I wish I had better advice but I want to validate you and compliment you on being the step mother that I wish all step parents would be like. You truly have the daughters' best interest at heart. There are not many step parents out there like you.

JennK258
11-25-16, 01:24 PM
Wow, thats alot of diagnosis's!

If she truly has those dx's I believe an IEP would be better for her than a 504.

Agree... when I asked our guidance counselor to have DS evaluated for 504 in 6th grade, I was educated on he process. I actually had to do a referral for special education services, and then school did their own evaluation to determine if an IEP was appropriate, and if not if 504 was appropriate. This, when I handed them 5 years worth of data showing exactly what his issues were! I guess we really do have excellent special ed in our system! BUT, I thought this stuff was all standard, mandated at a federal level. Shows what I know!

Not saying this is true but...is there any chance that mom may be dipping into daughter's meds? Just curious.

I wouldn't necessarily rule that out, but I don't see any signs of that. DSD takes her meds regularly so I doubt there is any excess for her to dip into. Also, mom is hardcore into opiates- not sure if stimulants would be of interest.

There are ways to work on this-sometimes with other medications to help with appetite, sometimes better high calorie snacks. The mom should educate herself about how to counteract the appetite supression with frequent bang-for-your-buck snacks.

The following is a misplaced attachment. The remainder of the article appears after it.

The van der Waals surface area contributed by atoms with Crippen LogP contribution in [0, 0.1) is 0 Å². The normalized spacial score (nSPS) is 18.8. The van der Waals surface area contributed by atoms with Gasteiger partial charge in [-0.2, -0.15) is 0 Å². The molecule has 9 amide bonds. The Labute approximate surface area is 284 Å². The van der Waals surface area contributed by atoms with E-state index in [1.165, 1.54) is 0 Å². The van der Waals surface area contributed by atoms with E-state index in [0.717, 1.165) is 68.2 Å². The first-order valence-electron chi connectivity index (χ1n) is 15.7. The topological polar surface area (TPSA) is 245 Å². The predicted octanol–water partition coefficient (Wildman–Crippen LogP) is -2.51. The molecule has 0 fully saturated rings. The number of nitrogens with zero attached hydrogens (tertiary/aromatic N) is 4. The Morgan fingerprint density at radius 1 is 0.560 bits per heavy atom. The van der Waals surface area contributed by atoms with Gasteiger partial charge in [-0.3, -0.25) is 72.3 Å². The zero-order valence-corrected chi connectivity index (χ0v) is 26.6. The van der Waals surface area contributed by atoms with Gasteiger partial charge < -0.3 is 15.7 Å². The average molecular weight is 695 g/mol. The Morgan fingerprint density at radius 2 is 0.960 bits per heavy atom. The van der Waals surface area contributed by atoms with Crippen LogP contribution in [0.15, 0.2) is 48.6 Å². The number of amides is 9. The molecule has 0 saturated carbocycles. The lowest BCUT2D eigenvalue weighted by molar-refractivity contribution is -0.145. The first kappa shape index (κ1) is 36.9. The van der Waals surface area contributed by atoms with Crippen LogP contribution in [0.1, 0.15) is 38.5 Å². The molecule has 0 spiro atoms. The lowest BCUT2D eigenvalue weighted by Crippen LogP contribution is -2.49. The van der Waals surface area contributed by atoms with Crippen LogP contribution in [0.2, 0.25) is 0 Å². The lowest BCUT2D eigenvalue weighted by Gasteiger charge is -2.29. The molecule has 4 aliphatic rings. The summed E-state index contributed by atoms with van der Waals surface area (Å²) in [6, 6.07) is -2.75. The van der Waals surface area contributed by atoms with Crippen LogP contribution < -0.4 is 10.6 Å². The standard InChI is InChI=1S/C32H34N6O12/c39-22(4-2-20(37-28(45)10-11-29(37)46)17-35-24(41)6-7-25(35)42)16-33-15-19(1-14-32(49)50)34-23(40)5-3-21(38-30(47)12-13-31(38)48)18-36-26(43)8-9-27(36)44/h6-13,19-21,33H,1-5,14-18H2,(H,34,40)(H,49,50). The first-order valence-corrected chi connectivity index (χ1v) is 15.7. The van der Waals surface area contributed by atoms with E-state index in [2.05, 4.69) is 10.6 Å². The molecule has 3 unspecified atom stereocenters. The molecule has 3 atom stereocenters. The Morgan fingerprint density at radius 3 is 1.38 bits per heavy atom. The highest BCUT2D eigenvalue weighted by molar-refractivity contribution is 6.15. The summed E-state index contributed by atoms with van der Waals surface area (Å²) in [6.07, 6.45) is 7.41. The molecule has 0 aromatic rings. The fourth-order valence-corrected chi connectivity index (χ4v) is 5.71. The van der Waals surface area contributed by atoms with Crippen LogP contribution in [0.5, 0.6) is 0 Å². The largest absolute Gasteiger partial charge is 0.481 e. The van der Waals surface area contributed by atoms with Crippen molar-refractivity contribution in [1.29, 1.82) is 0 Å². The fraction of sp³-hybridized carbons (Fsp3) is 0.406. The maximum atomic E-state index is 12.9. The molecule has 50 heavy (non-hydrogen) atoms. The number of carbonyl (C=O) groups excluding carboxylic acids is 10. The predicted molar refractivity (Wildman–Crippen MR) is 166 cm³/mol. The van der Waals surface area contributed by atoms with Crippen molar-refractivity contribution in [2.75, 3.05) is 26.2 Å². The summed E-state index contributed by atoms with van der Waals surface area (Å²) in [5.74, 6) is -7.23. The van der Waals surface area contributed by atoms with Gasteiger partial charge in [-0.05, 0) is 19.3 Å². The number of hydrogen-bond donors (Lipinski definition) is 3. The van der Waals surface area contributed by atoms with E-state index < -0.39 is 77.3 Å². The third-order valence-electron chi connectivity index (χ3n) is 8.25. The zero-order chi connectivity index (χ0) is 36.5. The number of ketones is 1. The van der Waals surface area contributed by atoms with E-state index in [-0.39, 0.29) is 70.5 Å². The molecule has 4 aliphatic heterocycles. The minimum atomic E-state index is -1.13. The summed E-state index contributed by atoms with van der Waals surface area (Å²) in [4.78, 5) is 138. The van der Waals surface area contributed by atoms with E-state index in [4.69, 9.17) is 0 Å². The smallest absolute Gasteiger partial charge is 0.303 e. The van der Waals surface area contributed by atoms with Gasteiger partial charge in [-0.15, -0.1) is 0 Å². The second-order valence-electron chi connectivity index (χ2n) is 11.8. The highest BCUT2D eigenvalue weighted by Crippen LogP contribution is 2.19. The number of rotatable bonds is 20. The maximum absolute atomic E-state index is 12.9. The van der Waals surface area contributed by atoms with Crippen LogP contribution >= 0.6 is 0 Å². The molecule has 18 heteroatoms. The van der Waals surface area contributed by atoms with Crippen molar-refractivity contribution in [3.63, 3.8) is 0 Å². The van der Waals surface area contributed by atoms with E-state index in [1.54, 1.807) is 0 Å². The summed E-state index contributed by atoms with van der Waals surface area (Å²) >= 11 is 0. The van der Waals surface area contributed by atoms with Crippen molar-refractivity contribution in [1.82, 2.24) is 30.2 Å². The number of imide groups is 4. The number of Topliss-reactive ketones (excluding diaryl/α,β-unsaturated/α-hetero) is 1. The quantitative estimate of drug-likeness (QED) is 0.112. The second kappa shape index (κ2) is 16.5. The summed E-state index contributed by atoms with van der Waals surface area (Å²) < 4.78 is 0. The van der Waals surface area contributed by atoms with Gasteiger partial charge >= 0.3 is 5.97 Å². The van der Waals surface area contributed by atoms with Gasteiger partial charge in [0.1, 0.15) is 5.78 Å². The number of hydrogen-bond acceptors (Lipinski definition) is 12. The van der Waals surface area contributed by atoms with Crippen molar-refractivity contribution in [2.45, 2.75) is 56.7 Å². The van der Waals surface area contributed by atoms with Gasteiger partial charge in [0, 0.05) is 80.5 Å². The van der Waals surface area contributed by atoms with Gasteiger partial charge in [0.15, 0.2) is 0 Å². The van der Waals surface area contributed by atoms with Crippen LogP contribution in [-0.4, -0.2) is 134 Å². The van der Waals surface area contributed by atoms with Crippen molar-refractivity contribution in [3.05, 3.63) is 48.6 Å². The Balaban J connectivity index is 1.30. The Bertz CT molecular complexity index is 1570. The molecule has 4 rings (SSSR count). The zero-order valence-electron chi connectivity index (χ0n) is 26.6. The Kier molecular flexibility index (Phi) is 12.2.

Great point! I never had to worry about this with my little chunky monkey. :) Unfortunately mom is highly resistant to speaking to dad, but he is scheduling calls with doctors and therapists and may be able to get them to help educate mom. We will try to fatten her up a bit when we have her!! Med records state that mom was given BMI pamphlet at most visits with one doc, but no notes about nutrition being discussed.

My first instinct was that yes, sometimes the home vs school behavior can be drastic but it is unusual that no impairments seem to exist outside of home.

I've done a lot of reading since posting this thread and found a lot of articles and forum posts about kids who are angels at school and demons at home. :) I was skeptical, but you never know til you walk in someone's shoes!